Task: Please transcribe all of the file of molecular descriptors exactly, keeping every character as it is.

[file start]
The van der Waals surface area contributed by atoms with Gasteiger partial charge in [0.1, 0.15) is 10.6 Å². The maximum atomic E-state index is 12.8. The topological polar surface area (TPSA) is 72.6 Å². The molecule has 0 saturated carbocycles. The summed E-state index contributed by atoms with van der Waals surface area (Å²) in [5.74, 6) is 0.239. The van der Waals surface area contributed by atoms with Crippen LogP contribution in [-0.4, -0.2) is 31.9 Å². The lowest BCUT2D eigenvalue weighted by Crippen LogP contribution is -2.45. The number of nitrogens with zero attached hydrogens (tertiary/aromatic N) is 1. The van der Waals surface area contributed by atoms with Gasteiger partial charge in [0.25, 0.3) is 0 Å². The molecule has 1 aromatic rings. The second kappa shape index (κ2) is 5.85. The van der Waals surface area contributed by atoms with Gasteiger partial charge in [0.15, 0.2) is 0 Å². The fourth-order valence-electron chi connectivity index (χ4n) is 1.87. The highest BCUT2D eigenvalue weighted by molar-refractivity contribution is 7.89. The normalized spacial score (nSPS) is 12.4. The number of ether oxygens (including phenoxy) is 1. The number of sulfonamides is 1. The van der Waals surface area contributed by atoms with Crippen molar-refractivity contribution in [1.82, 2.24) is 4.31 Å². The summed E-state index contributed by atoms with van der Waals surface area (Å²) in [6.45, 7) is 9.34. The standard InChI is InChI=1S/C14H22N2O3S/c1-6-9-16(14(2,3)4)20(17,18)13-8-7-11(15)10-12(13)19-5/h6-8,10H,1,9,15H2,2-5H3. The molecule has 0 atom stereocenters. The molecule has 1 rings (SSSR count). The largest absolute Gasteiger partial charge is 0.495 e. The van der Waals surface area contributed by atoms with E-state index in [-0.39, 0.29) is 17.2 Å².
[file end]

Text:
The van der Waals surface area contributed by atoms with Gasteiger partial charge in [0.1, 0.15) is 10.6 Å². The maximum atomic E-state index is 12.8. The topological polar surface area (TPSA) is 72.6 Å². The molecule has 0 saturated carbocycles. The summed E-state index contributed by atoms with van der Waals surface area (Å²) in [5.74, 6) is 0.239. The van der Waals surface area contributed by atoms with Crippen LogP contribution in [-0.4, -0.2) is 31.9 Å². The lowest BCUT2D eigenvalue weighted by Crippen LogP contribution is -2.45. The number of nitrogens with zero attached hydrogens (tertiary/aromatic N) is 1. The van der Waals surface area contributed by atoms with Gasteiger partial charge in [0.25, 0.3) is 0 Å². The molecule has 1 aromatic rings. The second kappa shape index (κ2) is 5.85. The van der Waals surface area contributed by atoms with Gasteiger partial charge in [0.15, 0.2) is 0 Å². The fourth-order valence-electron chi connectivity index (χ4n) is 1.87. The highest BCUT2D eigenvalue weighted by molar-refractivity contribution is 7.89. The normalized spacial score (nSPS) is 12.4. The number of ether oxygens (including phenoxy) is 1. The number of sulfonamides is 1. The van der Waals surface area contributed by atoms with Crippen molar-refractivity contribution in [1.82, 2.24) is 4.31 Å². The summed E-state index contributed by atoms with van der Waals surface area (Å²) in [6.45, 7) is 9.34. The standard InChI is InChI=1S/C14H22N2O3S/c1-6-9-16(14(2,3)4)20(17,18)13-8-7-11(15)10-12(13)19-5/h6-8,10H,1,9,15H2,2-5H3. The molecule has 0 atom stereocenters. The molecule has 1 rings (SSSR count). The largest absolute Gasteiger partial charge is 0.495 e. The van der Waals surface area contributed by atoms with E-state index in [-0.39, 0.29) is 17.2 Å².